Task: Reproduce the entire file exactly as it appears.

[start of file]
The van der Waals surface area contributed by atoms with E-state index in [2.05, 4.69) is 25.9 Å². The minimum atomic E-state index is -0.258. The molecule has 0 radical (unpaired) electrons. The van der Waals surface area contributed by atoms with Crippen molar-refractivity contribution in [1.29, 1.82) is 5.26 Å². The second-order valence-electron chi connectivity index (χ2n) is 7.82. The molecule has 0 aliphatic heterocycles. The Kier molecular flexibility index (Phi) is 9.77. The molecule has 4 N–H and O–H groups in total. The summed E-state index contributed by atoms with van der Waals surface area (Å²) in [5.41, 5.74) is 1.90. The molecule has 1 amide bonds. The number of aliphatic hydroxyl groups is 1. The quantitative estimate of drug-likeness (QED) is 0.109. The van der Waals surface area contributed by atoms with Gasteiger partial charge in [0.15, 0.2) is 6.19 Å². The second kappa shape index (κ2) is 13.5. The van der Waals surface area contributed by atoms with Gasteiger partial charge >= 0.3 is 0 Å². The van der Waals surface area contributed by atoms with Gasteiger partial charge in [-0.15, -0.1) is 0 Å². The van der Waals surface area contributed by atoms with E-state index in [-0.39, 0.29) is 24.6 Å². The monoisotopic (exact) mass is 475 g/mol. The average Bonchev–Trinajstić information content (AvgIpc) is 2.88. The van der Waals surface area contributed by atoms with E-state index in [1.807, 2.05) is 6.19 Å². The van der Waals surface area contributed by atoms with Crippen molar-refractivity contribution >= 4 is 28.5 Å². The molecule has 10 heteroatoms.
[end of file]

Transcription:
The van der Waals surface area contributed by atoms with E-state index in [2.05, 4.69) is 25.9 Å². The minimum atomic E-state index is -0.258. The molecule has 0 radical (unpaired) electrons. The van der Waals surface area contributed by atoms with Crippen molar-refractivity contribution in [1.29, 1.82) is 5.26 Å². The second-order valence-electron chi connectivity index (χ2n) is 7.82. The molecule has 0 aliphatic heterocycles. The Kier molecular flexibility index (Phi) is 9.77. The molecule has 4 N–H and O–H groups in total. The summed E-state index contributed by atoms with van der Waals surface area (Å²) in [5.41, 5.74) is 1.90. The molecule has 1 amide bonds. The number of aliphatic hydroxyl groups is 1. The quantitative estimate of drug-likeness (QED) is 0.109. The van der Waals surface area contributed by atoms with Gasteiger partial charge in [0.15, 0.2) is 6.19 Å². The second kappa shape index (κ2) is 13.5. The van der Waals surface area contributed by atoms with Gasteiger partial charge >= 0.3 is 0 Å². The van der Waals surface area contributed by atoms with Gasteiger partial charge in [-0.15, -0.1) is 0 Å². The van der Waals surface area contributed by atoms with E-state index in [-0.39, 0.29) is 24.6 Å². The monoisotopic (exact) mass is 475 g/mol. The average Bonchev–Trinajstić information content (AvgIpc) is 2.88. The van der Waals surface area contributed by atoms with E-state index in [1.807, 2.05) is 6.19 Å². The van der Waals surface area contributed by atoms with Crippen molar-refractivity contribution >= 4 is 28.5 Å². The molecule has 10 heteroatoms.